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DECIBEL - TUNED DARKER LP (2015, LISTEN HEAR RECORDS)

Lyndon Blue: Review

DECIBEL - TUNED DARKER LP (2015, LISTEN HEAR RECORDS)

Andrew Ryan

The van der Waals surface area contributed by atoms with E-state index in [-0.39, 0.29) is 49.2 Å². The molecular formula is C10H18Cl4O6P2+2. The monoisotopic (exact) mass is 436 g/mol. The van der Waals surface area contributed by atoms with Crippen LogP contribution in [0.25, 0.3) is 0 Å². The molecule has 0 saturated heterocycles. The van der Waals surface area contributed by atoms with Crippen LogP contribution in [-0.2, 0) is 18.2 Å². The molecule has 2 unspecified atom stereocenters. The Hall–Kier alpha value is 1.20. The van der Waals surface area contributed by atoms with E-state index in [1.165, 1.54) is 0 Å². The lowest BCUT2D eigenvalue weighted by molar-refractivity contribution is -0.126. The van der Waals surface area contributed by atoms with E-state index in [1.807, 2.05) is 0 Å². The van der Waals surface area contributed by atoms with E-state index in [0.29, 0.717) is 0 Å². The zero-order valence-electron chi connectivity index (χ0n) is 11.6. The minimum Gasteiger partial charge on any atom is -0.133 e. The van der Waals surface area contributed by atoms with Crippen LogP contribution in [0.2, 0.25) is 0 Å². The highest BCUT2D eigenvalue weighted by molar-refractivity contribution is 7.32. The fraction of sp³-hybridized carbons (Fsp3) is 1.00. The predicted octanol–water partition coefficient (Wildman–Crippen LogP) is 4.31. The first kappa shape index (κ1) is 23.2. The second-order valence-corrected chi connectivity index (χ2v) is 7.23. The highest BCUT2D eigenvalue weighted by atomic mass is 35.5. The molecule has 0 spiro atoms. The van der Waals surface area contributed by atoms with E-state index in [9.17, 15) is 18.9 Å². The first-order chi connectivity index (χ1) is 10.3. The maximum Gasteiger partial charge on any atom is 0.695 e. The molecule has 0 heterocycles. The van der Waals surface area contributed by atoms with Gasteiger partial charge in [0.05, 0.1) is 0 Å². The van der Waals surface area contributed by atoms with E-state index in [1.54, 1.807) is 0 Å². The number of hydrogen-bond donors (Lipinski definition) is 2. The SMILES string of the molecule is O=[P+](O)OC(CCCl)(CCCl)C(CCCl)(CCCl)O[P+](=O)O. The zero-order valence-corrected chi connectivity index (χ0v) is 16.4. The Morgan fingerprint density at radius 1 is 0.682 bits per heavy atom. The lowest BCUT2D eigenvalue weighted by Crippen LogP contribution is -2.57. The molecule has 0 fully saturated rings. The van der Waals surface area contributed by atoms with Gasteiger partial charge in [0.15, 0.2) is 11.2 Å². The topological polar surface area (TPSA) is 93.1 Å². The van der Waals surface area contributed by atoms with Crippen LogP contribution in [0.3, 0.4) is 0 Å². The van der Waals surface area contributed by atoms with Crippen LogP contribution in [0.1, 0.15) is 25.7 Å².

DECIBEL, Perth’s pre-eminent “new music” adventure squad, are back in record form – with their first release of original compositions since 2012’s Stasis Ecstatic. Tuned Darker take its title from Louise Glück’s poem “October,” and the lines: “the light has changed / middle C is tuned darker now.” Decibel’s sounds have always seemed erred towards darkness to my ears, and they have never shied from toying with benchmarks like Middle C, so perhaps this title represents more of a general tendency than a progression in their approach. Either way, it’s aptly poetic and enigmatic for an album that fits those same descriptors. It’s an album that explores the very nature of sound and, in doing so, continuously evokes visual worlds. But it also eschews easy and conventional modes of doing so – things like sampling from familiar sound-sources, or layering on descriptive titles, lyrics or album art. Indeed, the cover – a beautiful abstract photograph by Traianos Pakioufakis – offers no figurative imagery to cling onto. What it does do is seductively map out a subtle and textured gradient between light and dark, which is a pretty good summary of the music that lies ahead.